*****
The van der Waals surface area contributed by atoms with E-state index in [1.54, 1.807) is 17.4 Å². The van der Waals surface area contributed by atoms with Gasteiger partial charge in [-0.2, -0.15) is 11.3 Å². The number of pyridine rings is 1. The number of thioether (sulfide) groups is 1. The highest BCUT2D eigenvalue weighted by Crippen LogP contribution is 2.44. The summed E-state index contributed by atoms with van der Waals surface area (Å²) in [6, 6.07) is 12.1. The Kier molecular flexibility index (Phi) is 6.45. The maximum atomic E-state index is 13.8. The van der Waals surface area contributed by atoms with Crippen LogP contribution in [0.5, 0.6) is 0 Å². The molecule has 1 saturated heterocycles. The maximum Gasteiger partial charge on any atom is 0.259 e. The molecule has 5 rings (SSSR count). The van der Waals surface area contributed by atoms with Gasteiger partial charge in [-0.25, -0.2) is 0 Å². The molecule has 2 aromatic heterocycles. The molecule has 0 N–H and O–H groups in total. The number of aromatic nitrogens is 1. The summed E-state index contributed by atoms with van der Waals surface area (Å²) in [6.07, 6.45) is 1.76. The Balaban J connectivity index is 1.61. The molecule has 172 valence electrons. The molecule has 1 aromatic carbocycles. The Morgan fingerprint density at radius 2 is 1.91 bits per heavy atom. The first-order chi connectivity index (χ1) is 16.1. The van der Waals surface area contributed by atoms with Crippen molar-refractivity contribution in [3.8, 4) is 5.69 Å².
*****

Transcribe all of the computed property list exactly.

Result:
The van der Waals surface area contributed by atoms with E-state index in [1.54, 1.807) is 17.4 Å². The van der Waals surface area contributed by atoms with Gasteiger partial charge in [-0.2, -0.15) is 11.3 Å². The number of pyridine rings is 1. The number of thioether (sulfide) groups is 1. The highest BCUT2D eigenvalue weighted by Crippen LogP contribution is 2.44. The summed E-state index contributed by atoms with van der Waals surface area (Å²) in [6, 6.07) is 12.1. The Kier molecular flexibility index (Phi) is 6.45. The maximum atomic E-state index is 13.8. The van der Waals surface area contributed by atoms with Crippen LogP contribution in [0.5, 0.6) is 0 Å². The molecule has 1 saturated heterocycles. The maximum Gasteiger partial charge on any atom is 0.259 e. The molecule has 5 rings (SSSR count). The van der Waals surface area contributed by atoms with Gasteiger partial charge in [-0.25, -0.2) is 0 Å². The molecule has 2 aromatic heterocycles. The molecule has 0 N–H and O–H groups in total. The number of aromatic nitrogens is 1. The summed E-state index contributed by atoms with van der Waals surface area (Å²) in [6.07, 6.45) is 1.76. The Balaban J connectivity index is 1.61. The molecule has 172 valence electrons. The molecule has 1 aromatic carbocycles. The Morgan fingerprint density at radius 2 is 1.91 bits per heavy atom. The first-order chi connectivity index (χ1) is 16.1. The van der Waals surface area contributed by atoms with Crippen molar-refractivity contribution in [3.8, 4) is 5.69 Å².